Get Started Gardening at Your Library

The Wells Public Library is working with a master gardener from the York County Cooperative Extension office to offer a series of gardening programs. We are teaching basic gardening skills to foster a love of growing your own food, herbs and flowers. This is a series with lots of hands-on learning, and there is usually a take-away (such as a container garden, instructions for building raised beds, or bulbs that have been forced). We are also creating a community garden at the library. 

Advanced Planning

We have been offering gardening classes since the summer of 2014 and will continue through December 2015. We started planning months in advance. Kristi Bryant, our adult services librarian, and Jolene Staruch, the master gardener, plan all of the programs. Before each class, Kristi and Jolene plan the program, determine a materials list, purchase materials and create handouts. The only challenge we have experienced is with too much demand for the class, which means that some people have not been able to register. Our budget for gardening supplies is tight and therefore we must limit participation.


We promote the programs by creating and displaying posters in the library and within the community. We also advertise the series through our newsletter, in local newspapers, and on our social media pages. 


We spent some money on mature plants to create a container garden, bulbs to force, seeds, and some other materials like soil, stones and vermiculite. One way we tried to cut costs was by asking our participants to provide their own plant pots. This became problematic as some didn't bring a pot or brought a huge pot that required many plants to fill. I would recommend buying low-cost or recycled pots for everyone. One of our classes covered how to choose and order seeds, and we were able to get free seed catalogs from a local vendor. So there are ways to trim costs.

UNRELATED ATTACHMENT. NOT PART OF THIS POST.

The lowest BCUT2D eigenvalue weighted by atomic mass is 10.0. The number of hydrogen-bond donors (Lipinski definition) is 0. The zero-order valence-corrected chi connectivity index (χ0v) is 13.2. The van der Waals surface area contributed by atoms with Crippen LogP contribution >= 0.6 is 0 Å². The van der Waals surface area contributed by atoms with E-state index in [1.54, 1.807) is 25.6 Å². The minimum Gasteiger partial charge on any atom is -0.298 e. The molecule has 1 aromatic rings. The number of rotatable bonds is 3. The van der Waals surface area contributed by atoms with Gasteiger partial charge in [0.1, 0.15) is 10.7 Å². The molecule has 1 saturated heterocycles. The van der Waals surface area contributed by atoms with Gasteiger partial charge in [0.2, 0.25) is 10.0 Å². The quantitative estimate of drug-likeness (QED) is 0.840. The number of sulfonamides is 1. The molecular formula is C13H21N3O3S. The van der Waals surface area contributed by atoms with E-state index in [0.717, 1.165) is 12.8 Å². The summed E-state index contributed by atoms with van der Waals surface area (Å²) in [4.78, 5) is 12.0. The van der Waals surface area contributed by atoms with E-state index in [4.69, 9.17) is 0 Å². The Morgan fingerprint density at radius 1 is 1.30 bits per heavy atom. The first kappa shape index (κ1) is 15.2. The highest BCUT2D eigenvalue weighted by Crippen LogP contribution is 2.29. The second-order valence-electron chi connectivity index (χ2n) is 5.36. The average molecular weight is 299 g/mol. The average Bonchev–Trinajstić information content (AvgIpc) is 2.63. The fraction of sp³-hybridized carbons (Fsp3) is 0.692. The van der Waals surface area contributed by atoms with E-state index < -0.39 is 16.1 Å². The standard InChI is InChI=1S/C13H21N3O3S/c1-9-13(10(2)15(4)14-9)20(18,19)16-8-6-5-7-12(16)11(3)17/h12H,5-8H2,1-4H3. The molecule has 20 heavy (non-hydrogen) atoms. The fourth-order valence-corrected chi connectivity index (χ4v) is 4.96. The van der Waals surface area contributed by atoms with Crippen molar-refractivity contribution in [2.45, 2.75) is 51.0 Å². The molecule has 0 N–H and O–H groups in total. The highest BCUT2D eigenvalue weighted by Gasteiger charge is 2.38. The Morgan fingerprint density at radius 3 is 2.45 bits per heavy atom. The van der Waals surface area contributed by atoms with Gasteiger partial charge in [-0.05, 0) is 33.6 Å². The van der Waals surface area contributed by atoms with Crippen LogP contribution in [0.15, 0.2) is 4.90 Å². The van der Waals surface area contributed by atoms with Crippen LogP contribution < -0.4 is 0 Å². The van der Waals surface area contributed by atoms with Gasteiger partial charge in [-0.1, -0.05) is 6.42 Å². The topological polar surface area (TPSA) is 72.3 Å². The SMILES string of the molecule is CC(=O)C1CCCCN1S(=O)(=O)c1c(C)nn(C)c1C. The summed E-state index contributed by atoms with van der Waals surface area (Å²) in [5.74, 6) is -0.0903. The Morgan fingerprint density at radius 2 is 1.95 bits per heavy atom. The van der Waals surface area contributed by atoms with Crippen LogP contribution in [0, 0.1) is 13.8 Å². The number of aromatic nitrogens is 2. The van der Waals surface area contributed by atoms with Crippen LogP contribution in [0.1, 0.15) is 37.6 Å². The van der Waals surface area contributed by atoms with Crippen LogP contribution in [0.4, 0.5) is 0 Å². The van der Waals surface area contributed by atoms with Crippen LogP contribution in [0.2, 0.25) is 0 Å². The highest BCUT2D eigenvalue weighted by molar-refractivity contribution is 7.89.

Day-of-event Activity

Our events have required at least two to five hours of preparation, depending on the program. We hold messier classes outside in the warmer months to minimize the mess. We also purchase plants in advance and set up tables to hold the materials. As a tip, we use storage totes to mix the soil when we are planting container gardens. There is a need for watering cans, too.  

Program Execution

We have only received very positive feedback and these classes are a definite success! We've had an average of 20 people in each class. We cap class size at 20 because of material costs and also to allow the instructor to spend time with each individual. Many of the attendees return for other programs.


Be prepared by working on the programs well in advance of the event. Make sure you are allowing yourself enough time to shop in local stores, or order online, for your seeds and bulbs. I also recommend using local vendors for plants. We avoid buying live plants from the big box stores, when possible, and find that our local garden stores or farm stands provide great plants at fair prices. The plants are often donated, or we are offered a discount because we are the library.  

Don't be afraid to partner with outside agencies. We have a great relationship with our local Cooperative Extension office and have found volunteers willing to teach for free. They are a wealth of knowledge and know local conditions better because they live here. My final advice would be to offer monthly programs, if possible, which helps people stay engaged and keeps them coming back!



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